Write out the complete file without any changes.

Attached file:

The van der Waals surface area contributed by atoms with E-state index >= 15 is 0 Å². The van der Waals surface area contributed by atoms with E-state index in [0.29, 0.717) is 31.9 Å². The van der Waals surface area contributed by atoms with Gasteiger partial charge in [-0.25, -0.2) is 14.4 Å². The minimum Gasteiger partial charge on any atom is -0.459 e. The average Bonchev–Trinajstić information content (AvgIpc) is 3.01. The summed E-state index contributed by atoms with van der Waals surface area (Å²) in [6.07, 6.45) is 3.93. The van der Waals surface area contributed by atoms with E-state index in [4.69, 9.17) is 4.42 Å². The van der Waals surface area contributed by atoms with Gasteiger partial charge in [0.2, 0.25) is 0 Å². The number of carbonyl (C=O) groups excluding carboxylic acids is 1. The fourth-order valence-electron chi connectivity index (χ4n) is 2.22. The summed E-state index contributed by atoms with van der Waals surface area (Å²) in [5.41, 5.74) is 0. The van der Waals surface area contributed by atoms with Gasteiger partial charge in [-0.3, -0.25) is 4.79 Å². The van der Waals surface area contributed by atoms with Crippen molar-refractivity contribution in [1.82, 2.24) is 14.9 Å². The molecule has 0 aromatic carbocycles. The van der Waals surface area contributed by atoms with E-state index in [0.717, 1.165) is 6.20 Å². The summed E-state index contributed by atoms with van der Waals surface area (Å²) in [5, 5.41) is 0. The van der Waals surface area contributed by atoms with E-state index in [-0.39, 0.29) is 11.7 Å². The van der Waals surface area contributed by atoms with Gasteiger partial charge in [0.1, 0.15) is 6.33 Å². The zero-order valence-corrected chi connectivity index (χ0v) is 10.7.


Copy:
The van der Waals surface area contributed by atoms with E-state index >= 15 is 0 Å². The van der Waals surface area contributed by atoms with E-state index in [0.29, 0.717) is 31.9 Å². The van der Waals surface area contributed by atoms with Gasteiger partial charge in [-0.25, -0.2) is 14.4 Å². The minimum Gasteiger partial charge on any atom is -0.459 e. The average Bonchev–Trinajstić information content (AvgIpc) is 3.01. The summed E-state index contributed by atoms with van der Waals surface area (Å²) in [6.07, 6.45) is 3.93. The van der Waals surface area contributed by atoms with E-state index in [4.69, 9.17) is 4.42 Å². The van der Waals surface area contributed by atoms with Gasteiger partial charge in [0.2, 0.25) is 0 Å². The number of carbonyl (C=O) groups excluding carboxylic acids is 1. The fourth-order valence-electron chi connectivity index (χ4n) is 2.22. The summed E-state index contributed by atoms with van der Waals surface area (Å²) in [5.41, 5.74) is 0. The van der Waals surface area contributed by atoms with Gasteiger partial charge in [-0.3, -0.25) is 4.79 Å². The van der Waals surface area contributed by atoms with Crippen molar-refractivity contribution in [1.82, 2.24) is 14.9 Å². The molecule has 0 aromatic carbocycles. The van der Waals surface area contributed by atoms with E-state index in [0.717, 1.165) is 6.20 Å². The summed E-state index contributed by atoms with van der Waals surface area (Å²) in [5, 5.41) is 0. The van der Waals surface area contributed by atoms with E-state index in [-0.39, 0.29) is 11.7 Å². The van der Waals surface area contributed by atoms with Gasteiger partial charge in [0.1, 0.15) is 6.33 Å². The zero-order valence-corrected chi connectivity index (χ0v) is 10.7.